An employee who was working as a carer went to the home of a terminally ill person in order to provide personal care. The weather was freezing and snow was falling as the employee and her colleague walked down a path to the person's home after parking their car. At this point the employee lost her footing, fell and injured her wrist.
When the case was first heard in the Court of Session, the judge (the Lord Ordinary) held that the employer was liable to make reparation to the employee because they were in breach of their duties under the Management of Health and Safety at Work Regulations 1999 (the 1999 Regulations), the Personal Protective Equipment at Work Regulations 1992 (the 1992 Regulations) and common law. This was because they had failed to give their employee attachments (described as "add-ons") to her footwear to give her better grip in icy or snowy conditions or instruct her how to use these and ensure that she used them. When she fell she had been wearing her own boots, with no attachments to provide traction.
The employer appealed the decision
Breach of Duty
The 1999 Regulations, set out a requirement for employers to carry out a suitable and safe assessment of risks (Regulation 3). However this by itself does not require the taking of any safety precaution. A breach of the duty in relation to risk assessments could not be said to be the direct cause of the employee's injury. It was therefore incorrect of the Lord Ordinary to have found the employer liable for the employee's injury as a result of the 1999 Regulations.
The 1992 Regulations impose a duty on employers to provide suitable personal protective equipment ("PPE") to employees who may be exposed to a risk at work and to ensure that any equipment provided is actually used. Lord Brodie was not satisfied that this duty had been breached. The 1992 Regulations applied to risks that the worker is exposed to specifically from their work. The risk which the employee was exposed to here (walking on icy pavements) was not materially different from that to which any member of the public was exposed. Because the risk was not therefore something which arose specifically from the employee's work the requirement to provide PPE and ensure this was used did not apply. Even if this was not correct, the employee had been given training which included discussion about how to cope with snow and ice. Further, it could not be said on the evidence that wearing the attachments would have made any material difference.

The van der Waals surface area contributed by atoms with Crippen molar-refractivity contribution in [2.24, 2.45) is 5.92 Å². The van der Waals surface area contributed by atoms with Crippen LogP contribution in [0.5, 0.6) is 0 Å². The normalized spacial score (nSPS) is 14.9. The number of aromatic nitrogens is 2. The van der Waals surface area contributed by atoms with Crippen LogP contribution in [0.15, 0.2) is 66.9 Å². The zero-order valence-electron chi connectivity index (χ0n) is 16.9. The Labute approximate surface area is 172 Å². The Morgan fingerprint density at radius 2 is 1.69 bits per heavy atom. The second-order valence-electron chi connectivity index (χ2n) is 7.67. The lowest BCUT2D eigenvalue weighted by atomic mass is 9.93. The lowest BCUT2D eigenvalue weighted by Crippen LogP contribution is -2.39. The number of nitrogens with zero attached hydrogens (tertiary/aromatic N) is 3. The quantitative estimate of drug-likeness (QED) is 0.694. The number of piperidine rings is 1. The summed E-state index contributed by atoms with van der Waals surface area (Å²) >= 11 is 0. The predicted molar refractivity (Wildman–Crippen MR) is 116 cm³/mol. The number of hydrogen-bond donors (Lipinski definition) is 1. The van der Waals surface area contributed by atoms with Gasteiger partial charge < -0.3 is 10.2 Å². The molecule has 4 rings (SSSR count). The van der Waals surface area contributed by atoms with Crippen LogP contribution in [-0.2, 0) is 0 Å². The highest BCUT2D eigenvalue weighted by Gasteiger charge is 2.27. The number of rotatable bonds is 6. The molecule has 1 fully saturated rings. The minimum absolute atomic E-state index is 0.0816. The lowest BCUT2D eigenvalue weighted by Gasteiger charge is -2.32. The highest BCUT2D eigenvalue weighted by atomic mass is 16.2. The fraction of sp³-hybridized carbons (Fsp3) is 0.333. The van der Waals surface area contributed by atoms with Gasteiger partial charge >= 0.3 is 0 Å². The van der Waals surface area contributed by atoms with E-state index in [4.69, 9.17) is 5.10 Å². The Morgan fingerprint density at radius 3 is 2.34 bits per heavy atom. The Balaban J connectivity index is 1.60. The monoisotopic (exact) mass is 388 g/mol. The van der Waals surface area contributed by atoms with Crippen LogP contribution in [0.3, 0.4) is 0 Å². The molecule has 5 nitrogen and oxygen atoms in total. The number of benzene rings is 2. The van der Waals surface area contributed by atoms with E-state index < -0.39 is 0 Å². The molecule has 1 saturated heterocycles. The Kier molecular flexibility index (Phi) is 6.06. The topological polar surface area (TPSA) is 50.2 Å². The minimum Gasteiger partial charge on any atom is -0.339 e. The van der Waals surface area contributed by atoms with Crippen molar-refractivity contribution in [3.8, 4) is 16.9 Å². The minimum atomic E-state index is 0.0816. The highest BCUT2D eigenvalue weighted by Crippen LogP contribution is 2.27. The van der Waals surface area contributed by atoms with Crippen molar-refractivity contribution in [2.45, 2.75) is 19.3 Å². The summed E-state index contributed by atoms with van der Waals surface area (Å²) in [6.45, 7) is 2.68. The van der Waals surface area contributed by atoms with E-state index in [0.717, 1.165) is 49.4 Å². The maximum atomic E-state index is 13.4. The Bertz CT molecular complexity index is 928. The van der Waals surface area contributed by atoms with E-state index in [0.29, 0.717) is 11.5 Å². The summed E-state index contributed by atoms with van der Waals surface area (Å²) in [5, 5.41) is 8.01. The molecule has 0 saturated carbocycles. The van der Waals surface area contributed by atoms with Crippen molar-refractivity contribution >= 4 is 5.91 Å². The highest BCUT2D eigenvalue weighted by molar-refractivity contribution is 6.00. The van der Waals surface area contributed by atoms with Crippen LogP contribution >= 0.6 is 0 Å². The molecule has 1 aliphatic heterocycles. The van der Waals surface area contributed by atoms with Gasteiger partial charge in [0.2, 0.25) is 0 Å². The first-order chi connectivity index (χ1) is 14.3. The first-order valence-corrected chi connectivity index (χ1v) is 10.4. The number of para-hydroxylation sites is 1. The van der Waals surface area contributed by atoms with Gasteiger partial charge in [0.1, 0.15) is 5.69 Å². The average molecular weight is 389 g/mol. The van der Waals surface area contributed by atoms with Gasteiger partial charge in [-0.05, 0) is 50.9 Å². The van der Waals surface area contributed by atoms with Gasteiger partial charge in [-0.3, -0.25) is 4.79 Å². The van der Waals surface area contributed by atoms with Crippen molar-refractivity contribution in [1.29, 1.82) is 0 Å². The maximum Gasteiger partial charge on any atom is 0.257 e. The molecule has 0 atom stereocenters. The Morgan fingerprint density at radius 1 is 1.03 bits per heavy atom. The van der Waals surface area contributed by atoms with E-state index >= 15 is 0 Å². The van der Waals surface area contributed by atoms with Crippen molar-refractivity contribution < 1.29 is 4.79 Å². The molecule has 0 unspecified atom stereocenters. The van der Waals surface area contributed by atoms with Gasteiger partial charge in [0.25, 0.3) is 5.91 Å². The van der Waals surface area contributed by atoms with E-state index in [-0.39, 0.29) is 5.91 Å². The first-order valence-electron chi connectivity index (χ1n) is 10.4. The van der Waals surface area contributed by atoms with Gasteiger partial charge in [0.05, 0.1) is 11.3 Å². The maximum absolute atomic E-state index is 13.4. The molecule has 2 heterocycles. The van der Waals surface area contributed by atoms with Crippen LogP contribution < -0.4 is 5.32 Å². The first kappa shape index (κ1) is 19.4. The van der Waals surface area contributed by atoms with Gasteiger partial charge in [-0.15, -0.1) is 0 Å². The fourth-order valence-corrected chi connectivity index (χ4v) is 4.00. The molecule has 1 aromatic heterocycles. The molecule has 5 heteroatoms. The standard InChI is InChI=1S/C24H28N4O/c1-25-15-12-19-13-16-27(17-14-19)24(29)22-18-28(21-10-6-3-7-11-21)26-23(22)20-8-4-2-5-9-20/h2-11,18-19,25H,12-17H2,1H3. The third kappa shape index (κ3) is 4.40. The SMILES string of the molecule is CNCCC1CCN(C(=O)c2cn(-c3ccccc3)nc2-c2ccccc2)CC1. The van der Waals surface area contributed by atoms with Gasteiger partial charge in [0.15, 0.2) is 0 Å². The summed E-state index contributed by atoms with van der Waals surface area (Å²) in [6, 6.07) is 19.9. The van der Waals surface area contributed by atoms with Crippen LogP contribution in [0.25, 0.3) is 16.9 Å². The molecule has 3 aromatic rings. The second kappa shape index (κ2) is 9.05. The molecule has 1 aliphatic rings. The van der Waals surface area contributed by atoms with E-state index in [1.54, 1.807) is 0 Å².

The Inner House was also not satisfied that the employer was in breach of any common law duty. It had to be fair, just and reasonable to impose a duty of care of the type suggested.
From a practical perspective the Inner House noted that the duty envisaged by the Lord Ordinary would necessitate that employers monitor the weather with a view to determining what footwear would be most suitable and then ensure that it was worn by employees who would be likely at any particular time to be scattered throughout the city. How this could be done was not obvious.
The court held even if there had been any breaches of statutory and common law duties, it could not be said they caused the injury. The employer's appeal were therefore successful.
So what can be taken from this case? It could be said that the Inner House has adopted a more pragmatic approach when considering an employer's liability. Employers with employees who are required to travel around to carry out their duties may well breathe a sigh of relief that a duty to the extent set out by the Lord Ordinary's decision has now been considered not to be applicable. Of course it should be remembered that the courts will consider each case before them on the basis of its individual facts and circumstances to determine the extent of duties which an employer has.